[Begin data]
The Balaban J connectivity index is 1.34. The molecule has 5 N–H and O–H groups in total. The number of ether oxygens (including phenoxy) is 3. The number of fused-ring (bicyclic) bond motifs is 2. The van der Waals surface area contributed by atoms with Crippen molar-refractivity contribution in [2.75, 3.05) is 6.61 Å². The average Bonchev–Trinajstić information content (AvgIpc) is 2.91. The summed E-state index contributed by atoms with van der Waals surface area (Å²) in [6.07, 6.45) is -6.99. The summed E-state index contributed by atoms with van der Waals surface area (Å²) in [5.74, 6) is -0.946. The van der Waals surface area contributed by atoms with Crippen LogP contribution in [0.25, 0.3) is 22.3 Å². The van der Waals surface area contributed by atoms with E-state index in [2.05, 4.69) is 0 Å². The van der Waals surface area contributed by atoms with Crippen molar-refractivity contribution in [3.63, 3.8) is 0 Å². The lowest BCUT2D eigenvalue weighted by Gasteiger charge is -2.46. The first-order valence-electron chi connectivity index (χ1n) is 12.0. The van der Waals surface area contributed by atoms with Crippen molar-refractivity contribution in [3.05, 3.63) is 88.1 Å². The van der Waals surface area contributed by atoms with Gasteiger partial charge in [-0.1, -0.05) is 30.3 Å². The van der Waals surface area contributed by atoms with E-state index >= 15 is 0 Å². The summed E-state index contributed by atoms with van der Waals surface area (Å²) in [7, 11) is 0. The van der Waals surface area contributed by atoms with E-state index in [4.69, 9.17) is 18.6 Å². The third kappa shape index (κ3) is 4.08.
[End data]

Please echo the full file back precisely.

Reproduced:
The Balaban J connectivity index is 1.34. The molecule has 5 N–H and O–H groups in total. The number of ether oxygens (including phenoxy) is 3. The number of fused-ring (bicyclic) bond motifs is 2. The van der Waals surface area contributed by atoms with Crippen molar-refractivity contribution in [2.75, 3.05) is 6.61 Å². The average Bonchev–Trinajstić information content (AvgIpc) is 2.91. The summed E-state index contributed by atoms with van der Waals surface area (Å²) in [6.07, 6.45) is -6.99. The summed E-state index contributed by atoms with van der Waals surface area (Å²) in [5.74, 6) is -0.946. The van der Waals surface area contributed by atoms with Crippen LogP contribution in [0.25, 0.3) is 22.3 Å². The van der Waals surface area contributed by atoms with E-state index in [2.05, 4.69) is 0 Å². The van der Waals surface area contributed by atoms with Crippen molar-refractivity contribution in [3.63, 3.8) is 0 Å². The lowest BCUT2D eigenvalue weighted by Gasteiger charge is -2.46. The first-order valence-electron chi connectivity index (χ1n) is 12.0. The van der Waals surface area contributed by atoms with Crippen molar-refractivity contribution in [3.05, 3.63) is 88.1 Å². The van der Waals surface area contributed by atoms with Gasteiger partial charge in [-0.1, -0.05) is 30.3 Å². The van der Waals surface area contributed by atoms with E-state index >= 15 is 0 Å². The summed E-state index contributed by atoms with van der Waals surface area (Å²) in [7, 11) is 0. The van der Waals surface area contributed by atoms with E-state index in [4.69, 9.17) is 18.6 Å². The third kappa shape index (κ3) is 4.08.